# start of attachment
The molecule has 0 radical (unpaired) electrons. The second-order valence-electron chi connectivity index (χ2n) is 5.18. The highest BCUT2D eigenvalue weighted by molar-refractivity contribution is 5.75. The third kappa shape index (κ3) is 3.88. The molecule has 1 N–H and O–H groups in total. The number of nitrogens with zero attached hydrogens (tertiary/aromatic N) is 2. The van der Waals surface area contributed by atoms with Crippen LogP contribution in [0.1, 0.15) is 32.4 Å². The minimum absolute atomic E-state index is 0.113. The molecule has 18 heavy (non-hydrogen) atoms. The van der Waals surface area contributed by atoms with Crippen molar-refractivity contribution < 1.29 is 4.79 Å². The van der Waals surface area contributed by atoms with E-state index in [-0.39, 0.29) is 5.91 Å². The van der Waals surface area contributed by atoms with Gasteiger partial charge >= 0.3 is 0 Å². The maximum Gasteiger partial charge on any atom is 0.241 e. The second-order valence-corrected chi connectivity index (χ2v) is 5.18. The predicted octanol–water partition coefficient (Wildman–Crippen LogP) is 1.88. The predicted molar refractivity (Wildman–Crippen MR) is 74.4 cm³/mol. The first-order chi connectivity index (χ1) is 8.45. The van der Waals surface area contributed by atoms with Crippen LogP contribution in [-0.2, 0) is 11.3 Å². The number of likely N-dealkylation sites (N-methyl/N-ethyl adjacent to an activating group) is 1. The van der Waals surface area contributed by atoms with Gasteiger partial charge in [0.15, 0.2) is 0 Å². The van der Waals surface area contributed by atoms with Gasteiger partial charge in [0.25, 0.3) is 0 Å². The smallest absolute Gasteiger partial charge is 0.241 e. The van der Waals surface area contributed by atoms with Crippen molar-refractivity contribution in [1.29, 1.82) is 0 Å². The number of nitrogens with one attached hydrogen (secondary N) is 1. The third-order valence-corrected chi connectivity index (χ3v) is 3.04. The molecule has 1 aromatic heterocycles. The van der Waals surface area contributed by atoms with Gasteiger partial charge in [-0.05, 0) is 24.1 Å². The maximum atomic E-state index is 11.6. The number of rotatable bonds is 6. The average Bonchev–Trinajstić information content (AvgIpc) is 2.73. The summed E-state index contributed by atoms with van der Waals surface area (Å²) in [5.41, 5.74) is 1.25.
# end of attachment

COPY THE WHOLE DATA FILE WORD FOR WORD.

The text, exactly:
The molecule has 0 radical (unpaired) electrons. The second-order valence-electron chi connectivity index (χ2n) is 5.18. The highest BCUT2D eigenvalue weighted by molar-refractivity contribution is 5.75. The third kappa shape index (κ3) is 3.88. The molecule has 1 N–H and O–H groups in total. The number of nitrogens with zero attached hydrogens (tertiary/aromatic N) is 2. The van der Waals surface area contributed by atoms with Crippen LogP contribution in [0.1, 0.15) is 32.4 Å². The minimum absolute atomic E-state index is 0.113. The molecule has 18 heavy (non-hydrogen) atoms. The van der Waals surface area contributed by atoms with Crippen molar-refractivity contribution < 1.29 is 4.79 Å². The van der Waals surface area contributed by atoms with E-state index in [-0.39, 0.29) is 5.91 Å². The van der Waals surface area contributed by atoms with Gasteiger partial charge >= 0.3 is 0 Å². The maximum Gasteiger partial charge on any atom is 0.241 e. The second-order valence-corrected chi connectivity index (χ2v) is 5.18. The predicted octanol–water partition coefficient (Wildman–Crippen LogP) is 1.88. The predicted molar refractivity (Wildman–Crippen MR) is 74.4 cm³/mol. The first-order chi connectivity index (χ1) is 8.45. The van der Waals surface area contributed by atoms with Crippen LogP contribution in [-0.2, 0) is 11.3 Å². The number of likely N-dealkylation sites (N-methyl/N-ethyl adjacent to an activating group) is 1. The van der Waals surface area contributed by atoms with Gasteiger partial charge in [0.15, 0.2) is 0 Å². The van der Waals surface area contributed by atoms with Gasteiger partial charge in [0.25, 0.3) is 0 Å². The smallest absolute Gasteiger partial charge is 0.241 e. The van der Waals surface area contributed by atoms with Crippen molar-refractivity contribution in [1.29, 1.82) is 0 Å². The number of nitrogens with one attached hydrogen (secondary N) is 1. The third-order valence-corrected chi connectivity index (χ3v) is 3.04. The molecule has 1 aromatic heterocycles. The van der Waals surface area contributed by atoms with Gasteiger partial charge in [-0.05, 0) is 24.1 Å². The maximum atomic E-state index is 11.6. The number of rotatable bonds is 6. The average Bonchev–Trinajstić information content (AvgIpc) is 2.73. The summed E-state index contributed by atoms with van der Waals surface area (Å²) in [5.41, 5.74) is 1.25.